Trinity in dispute over display of “Tipperary Giant” remains
The remains were supposedly stolen by Trinity medicine students in 1760
Trinity Professor Desmond O’Neill and physiotherapist Mark Sexton have spoken against Trinity’s decision to display the remains of Tipperary man Cornelius Magrath. The body, measuring seven foot and four inches, has been on display in the Anatomy School since 1760, after supposedly being stolen and dissected by Trinity medical students.
O’Neill claims that the decision to display the remains is “really out of step and out of date with the changes in ethics and ethics sensibilities,” as there was “no question of prior consent”.
While the body is not currently on public display, it is available to be viewed upon request, and was part of the public display in 2011 celebrating 300 years of medicine in Trinity.
Sexton said: “For bodies to be used in a medical context, there must be informed consent for the donation of body or body parts, and that consent must be given by the body donor who must be an adult.”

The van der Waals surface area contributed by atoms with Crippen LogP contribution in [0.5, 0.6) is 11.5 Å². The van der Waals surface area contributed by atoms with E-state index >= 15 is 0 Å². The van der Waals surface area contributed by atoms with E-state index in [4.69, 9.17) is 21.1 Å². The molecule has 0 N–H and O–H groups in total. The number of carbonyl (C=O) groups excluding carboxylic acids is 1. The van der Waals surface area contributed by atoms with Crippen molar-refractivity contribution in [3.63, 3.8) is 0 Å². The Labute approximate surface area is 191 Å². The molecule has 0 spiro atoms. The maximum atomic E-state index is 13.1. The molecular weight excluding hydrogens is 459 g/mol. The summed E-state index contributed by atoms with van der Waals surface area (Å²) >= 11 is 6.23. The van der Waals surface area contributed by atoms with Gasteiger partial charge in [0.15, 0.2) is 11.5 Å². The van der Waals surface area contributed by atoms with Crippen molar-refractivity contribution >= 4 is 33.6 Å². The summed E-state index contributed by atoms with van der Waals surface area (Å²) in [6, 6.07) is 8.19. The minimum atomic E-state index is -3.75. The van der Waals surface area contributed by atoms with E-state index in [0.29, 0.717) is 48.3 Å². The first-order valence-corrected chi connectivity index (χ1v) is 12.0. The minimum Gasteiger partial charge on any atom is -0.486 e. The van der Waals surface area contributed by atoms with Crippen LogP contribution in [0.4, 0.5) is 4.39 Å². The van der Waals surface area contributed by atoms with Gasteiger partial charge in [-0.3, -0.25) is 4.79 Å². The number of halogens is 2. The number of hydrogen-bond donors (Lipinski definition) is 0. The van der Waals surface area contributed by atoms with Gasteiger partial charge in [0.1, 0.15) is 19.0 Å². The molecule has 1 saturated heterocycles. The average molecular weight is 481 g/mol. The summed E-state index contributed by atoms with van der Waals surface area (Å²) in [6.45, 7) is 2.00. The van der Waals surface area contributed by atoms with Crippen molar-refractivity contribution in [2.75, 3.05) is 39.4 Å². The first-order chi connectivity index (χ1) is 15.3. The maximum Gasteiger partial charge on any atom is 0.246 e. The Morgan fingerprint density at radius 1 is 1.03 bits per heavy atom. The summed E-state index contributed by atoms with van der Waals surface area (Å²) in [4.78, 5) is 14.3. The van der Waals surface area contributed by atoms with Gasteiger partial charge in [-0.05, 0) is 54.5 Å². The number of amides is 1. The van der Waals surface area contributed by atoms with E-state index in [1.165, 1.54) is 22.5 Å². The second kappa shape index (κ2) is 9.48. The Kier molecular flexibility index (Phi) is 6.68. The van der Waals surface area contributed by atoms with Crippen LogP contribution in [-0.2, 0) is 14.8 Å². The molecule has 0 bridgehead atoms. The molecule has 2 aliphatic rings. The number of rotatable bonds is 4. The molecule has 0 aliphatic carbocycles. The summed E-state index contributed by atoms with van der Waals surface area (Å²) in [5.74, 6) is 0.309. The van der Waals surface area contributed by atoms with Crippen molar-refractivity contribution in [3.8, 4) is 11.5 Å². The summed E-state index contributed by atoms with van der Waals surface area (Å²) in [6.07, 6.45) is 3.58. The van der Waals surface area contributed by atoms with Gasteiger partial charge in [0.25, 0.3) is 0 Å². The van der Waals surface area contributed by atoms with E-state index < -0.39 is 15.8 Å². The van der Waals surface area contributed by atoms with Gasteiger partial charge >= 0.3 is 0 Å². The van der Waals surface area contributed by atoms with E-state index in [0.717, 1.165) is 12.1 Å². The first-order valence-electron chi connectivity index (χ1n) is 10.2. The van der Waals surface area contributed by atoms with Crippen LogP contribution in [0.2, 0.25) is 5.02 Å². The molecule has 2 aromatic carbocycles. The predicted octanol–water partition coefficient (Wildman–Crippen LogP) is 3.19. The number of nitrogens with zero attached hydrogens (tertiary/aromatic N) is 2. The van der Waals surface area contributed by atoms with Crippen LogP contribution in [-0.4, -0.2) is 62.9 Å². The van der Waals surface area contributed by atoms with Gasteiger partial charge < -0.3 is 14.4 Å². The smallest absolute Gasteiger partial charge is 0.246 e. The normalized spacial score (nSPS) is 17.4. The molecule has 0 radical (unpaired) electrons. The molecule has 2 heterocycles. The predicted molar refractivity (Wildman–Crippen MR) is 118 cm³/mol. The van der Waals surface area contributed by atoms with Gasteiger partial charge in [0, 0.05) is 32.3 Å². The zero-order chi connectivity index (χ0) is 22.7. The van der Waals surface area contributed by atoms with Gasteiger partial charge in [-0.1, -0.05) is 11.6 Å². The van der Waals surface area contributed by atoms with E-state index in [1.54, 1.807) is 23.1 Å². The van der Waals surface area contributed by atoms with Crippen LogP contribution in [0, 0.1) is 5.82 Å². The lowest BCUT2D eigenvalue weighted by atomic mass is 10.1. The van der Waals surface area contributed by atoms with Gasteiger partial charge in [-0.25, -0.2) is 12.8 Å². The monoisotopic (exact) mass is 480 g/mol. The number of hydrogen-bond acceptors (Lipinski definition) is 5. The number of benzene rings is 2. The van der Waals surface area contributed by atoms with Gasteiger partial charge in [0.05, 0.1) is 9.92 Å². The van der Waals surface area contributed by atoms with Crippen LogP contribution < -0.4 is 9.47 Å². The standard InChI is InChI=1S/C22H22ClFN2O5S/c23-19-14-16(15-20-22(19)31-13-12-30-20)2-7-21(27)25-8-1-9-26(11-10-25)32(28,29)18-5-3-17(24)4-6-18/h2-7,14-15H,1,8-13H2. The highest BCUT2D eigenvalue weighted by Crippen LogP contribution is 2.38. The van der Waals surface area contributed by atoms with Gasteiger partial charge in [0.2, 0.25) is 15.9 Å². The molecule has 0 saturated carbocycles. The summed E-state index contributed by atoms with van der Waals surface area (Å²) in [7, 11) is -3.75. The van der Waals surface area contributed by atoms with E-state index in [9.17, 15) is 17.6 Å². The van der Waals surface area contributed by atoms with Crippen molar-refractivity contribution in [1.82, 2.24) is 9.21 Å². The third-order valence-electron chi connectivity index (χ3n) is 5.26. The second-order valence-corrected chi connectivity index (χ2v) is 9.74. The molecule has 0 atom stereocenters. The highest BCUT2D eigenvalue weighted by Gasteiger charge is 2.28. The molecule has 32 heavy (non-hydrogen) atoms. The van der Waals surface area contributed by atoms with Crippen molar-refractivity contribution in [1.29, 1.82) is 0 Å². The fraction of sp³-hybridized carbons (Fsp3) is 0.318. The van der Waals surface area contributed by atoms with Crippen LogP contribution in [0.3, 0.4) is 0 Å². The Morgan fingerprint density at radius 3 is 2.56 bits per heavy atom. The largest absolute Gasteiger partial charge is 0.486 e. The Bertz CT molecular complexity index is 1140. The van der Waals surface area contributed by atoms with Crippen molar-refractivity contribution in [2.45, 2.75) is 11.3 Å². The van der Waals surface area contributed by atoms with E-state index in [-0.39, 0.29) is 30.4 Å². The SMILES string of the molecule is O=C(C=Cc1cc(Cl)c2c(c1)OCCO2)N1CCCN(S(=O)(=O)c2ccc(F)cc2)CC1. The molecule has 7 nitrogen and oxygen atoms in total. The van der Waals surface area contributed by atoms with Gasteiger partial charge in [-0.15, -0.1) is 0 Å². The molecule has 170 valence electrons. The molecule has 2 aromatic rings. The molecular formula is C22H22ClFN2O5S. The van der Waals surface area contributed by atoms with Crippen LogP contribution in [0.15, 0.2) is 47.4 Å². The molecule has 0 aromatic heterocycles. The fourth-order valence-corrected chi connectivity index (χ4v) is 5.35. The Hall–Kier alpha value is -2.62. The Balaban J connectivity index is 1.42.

Trinity have defended their use of the remains on the grounds of scholarship. Furthermore, College stated there are no intentions for the remains to be buried or cremated, and that there have been no requests from members of kin for access to the remains.
The matter has been continuously debated following the announcement of the “Real Bodies” exhibition in Ireland, which uses the “unclaimed” remains of Chinese prisoners as part of their exhibit.
With protests of this exhibition on ethical grounds, many, including O’Neill, have claimed that it is hypocritical to oppose the exhibition while Trinity continues to display the remains of Magrath without his prior consent, or consent of his next of kin. O’Neill has raised the issue with the Board of Trinity, stating “I cannot see any useful form of scholarship” from the continued display of the remains.